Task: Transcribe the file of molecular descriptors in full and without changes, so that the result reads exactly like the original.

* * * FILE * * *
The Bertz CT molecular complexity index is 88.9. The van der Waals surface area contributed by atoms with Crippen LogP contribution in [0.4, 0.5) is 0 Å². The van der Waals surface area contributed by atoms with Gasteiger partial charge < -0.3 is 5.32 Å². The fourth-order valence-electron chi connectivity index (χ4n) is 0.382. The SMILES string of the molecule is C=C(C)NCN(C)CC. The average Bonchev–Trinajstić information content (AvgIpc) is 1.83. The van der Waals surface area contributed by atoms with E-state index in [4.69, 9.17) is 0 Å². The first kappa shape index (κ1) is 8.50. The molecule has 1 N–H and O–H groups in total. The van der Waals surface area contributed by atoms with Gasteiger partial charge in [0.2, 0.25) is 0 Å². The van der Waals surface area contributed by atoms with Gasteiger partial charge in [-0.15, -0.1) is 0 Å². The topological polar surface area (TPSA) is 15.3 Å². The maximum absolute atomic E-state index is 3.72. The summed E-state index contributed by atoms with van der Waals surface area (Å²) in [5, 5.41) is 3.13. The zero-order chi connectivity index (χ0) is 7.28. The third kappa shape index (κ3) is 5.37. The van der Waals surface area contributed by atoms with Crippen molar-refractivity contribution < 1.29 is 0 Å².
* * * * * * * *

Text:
The Bertz CT molecular complexity index is 88.9. The van der Waals surface area contributed by atoms with Crippen LogP contribution in [0.4, 0.5) is 0 Å². The van der Waals surface area contributed by atoms with Gasteiger partial charge < -0.3 is 5.32 Å². The fourth-order valence-electron chi connectivity index (χ4n) is 0.382. The SMILES string of the molecule is C=C(C)NCN(C)CC. The average Bonchev–Trinajstić information content (AvgIpc) is 1.83. The van der Waals surface area contributed by atoms with E-state index in [4.69, 9.17) is 0 Å². The first kappa shape index (κ1) is 8.50. The molecule has 1 N–H and O–H groups in total. The van der Waals surface area contributed by atoms with Gasteiger partial charge in [0.2, 0.25) is 0 Å². The van der Waals surface area contributed by atoms with Gasteiger partial charge in [-0.15, -0.1) is 0 Å². The topological polar surface area (TPSA) is 15.3 Å². The maximum absolute atomic E-state index is 3.72. The summed E-state index contributed by atoms with van der Waals surface area (Å²) in [5, 5.41) is 3.13. The zero-order chi connectivity index (χ0) is 7.28. The third kappa shape index (κ3) is 5.37. The van der Waals surface area contributed by atoms with Crippen molar-refractivity contribution < 1.29 is 0 Å².